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The idea that birth-order position has a lasting impact on personality has been discussed for the past 100 years. Recent large-scale studies have indicated that birth-order effects on the Big Five personality traits are negligible. In the current study, we examined a variety of more narrow personality traits in a large representative sample ( n = 6,500-10,500 in between-family analyses; n = 900-1,200 in within-family analyses). We used specification-curve analysis to assess evidence for birth-order effects across a range of models implementing defensible yet arbitrary analytical decisions (e.g., whether to control for age effects or to exclude participants on the basis of sibling spacing). Although specification-curve analysis clearly confirmed the previously reported birth-order effect on intellect, we found no meaningful effects on life satisfaction, locus of control, interpersonal trust, reciprocity, risk taking, patience, impulsivity, or political orientation. The lack of meaningful birth-order effects on self-reports of personality was not limited to broad traits but also held for more narrowly defined characteristics.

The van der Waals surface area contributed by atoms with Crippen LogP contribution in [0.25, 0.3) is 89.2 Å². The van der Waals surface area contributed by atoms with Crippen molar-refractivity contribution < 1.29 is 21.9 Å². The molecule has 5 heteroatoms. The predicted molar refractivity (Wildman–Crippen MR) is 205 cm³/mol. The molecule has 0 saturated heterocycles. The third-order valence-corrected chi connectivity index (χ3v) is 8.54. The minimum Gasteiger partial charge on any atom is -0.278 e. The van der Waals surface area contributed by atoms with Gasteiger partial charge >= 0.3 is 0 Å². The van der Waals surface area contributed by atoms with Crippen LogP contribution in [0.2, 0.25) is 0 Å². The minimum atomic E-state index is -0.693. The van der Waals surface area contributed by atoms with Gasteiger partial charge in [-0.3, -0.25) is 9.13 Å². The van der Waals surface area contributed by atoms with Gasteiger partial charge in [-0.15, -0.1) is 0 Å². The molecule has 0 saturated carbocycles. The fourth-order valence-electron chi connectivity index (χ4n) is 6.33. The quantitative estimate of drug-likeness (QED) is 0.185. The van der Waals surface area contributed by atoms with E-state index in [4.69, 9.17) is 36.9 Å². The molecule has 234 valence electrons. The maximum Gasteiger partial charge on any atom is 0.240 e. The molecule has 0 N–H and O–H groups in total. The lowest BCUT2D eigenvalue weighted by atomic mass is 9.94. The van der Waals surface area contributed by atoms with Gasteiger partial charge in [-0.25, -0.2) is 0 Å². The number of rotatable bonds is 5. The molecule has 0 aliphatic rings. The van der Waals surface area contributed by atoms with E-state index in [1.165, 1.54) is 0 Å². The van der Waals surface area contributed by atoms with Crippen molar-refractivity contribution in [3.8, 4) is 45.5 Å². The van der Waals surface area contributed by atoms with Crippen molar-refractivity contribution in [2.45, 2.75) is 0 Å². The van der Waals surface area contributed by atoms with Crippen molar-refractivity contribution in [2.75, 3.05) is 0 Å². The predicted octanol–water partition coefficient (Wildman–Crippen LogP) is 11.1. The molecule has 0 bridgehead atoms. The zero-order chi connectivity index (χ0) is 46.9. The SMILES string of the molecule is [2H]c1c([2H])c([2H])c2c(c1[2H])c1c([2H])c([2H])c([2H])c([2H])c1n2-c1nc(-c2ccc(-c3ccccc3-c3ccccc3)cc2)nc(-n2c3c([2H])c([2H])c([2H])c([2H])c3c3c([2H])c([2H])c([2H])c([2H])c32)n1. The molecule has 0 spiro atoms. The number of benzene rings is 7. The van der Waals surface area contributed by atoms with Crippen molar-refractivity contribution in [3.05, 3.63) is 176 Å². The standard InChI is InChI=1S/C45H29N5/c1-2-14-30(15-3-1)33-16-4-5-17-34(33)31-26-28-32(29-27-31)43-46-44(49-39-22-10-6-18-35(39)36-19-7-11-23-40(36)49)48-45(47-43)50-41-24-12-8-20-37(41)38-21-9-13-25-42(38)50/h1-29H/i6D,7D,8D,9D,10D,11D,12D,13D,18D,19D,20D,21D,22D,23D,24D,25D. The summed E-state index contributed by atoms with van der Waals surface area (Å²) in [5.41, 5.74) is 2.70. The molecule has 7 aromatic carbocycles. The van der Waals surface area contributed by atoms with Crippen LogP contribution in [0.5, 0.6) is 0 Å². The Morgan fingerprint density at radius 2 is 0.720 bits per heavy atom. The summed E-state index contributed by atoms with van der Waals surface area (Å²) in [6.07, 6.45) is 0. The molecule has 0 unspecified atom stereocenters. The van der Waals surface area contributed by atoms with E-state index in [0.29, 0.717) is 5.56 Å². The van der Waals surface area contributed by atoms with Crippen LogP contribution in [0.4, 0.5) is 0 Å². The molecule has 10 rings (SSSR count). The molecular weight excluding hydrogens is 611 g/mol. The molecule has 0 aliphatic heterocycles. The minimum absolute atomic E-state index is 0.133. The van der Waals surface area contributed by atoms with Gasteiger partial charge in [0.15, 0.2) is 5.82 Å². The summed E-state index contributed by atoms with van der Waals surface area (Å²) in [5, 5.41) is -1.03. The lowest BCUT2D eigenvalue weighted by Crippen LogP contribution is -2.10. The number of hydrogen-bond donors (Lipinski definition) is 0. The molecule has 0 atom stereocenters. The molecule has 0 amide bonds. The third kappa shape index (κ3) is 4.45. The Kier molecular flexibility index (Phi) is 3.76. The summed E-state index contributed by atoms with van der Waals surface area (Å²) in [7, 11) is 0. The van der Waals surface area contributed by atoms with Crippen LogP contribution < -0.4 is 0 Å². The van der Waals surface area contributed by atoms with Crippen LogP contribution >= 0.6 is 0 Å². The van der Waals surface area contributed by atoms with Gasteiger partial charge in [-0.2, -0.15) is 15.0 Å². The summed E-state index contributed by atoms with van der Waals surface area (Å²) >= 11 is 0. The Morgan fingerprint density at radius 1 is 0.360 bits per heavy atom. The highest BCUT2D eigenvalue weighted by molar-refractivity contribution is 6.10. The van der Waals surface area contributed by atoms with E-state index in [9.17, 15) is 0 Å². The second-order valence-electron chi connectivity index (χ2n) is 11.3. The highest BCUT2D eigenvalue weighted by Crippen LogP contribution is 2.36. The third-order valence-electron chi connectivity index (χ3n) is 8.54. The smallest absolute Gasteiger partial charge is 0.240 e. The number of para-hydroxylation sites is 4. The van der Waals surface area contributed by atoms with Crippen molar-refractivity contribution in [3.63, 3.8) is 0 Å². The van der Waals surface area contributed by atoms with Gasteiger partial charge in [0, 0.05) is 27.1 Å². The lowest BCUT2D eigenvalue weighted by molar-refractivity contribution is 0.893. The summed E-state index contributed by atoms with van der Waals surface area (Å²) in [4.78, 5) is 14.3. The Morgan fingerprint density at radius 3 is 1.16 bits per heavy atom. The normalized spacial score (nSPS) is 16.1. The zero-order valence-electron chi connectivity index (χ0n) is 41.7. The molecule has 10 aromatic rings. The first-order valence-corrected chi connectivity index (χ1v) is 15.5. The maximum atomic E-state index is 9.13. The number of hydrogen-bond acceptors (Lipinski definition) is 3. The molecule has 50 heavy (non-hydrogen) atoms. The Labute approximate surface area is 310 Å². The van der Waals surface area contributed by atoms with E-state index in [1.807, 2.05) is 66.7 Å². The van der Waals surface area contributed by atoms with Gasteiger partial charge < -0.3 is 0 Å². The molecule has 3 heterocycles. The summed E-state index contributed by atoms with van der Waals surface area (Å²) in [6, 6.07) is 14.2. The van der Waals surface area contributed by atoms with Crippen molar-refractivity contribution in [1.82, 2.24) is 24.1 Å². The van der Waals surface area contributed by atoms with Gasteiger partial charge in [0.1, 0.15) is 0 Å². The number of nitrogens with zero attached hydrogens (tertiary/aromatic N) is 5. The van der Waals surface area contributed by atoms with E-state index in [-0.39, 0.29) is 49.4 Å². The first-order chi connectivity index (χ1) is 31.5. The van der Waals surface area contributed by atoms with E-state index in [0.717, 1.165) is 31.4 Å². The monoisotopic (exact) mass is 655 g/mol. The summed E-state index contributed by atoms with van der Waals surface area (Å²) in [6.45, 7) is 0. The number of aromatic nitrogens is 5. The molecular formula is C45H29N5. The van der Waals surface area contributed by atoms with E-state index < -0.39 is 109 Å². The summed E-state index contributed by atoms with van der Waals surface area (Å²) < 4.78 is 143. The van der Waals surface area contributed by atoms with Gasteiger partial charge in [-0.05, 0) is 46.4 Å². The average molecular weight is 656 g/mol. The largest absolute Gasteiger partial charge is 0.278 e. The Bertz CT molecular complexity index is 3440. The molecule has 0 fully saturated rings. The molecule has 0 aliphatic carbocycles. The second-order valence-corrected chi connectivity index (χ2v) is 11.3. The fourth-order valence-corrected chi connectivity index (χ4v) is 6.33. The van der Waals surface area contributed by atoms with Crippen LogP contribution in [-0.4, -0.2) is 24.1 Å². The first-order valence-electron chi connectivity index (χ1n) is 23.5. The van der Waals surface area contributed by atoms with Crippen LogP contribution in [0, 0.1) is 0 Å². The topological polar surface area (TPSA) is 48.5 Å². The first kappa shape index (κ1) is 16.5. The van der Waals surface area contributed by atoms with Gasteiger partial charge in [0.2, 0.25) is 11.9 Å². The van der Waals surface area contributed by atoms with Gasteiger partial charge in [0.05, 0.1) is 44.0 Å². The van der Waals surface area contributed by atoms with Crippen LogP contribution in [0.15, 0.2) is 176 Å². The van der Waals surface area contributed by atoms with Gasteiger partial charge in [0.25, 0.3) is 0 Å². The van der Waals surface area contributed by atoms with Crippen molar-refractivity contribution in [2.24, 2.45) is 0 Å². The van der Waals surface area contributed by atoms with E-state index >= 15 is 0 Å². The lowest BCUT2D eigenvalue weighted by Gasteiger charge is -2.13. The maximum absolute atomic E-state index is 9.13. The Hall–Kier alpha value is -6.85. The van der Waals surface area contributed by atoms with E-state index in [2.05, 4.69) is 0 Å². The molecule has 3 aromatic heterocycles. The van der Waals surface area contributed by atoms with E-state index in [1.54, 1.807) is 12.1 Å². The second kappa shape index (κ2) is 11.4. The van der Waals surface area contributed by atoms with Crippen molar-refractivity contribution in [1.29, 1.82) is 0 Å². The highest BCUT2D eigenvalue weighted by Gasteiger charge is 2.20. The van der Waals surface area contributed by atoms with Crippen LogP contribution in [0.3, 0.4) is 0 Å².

Link to resource: https://doi.org/10.1177/0956797617723726
Type of resources: Primary Source, Reading, Paper
Education level(s): College / Upper Division (Undergraduates)
Primary user(s): Student
Subject area(s): Applied Science, Social Science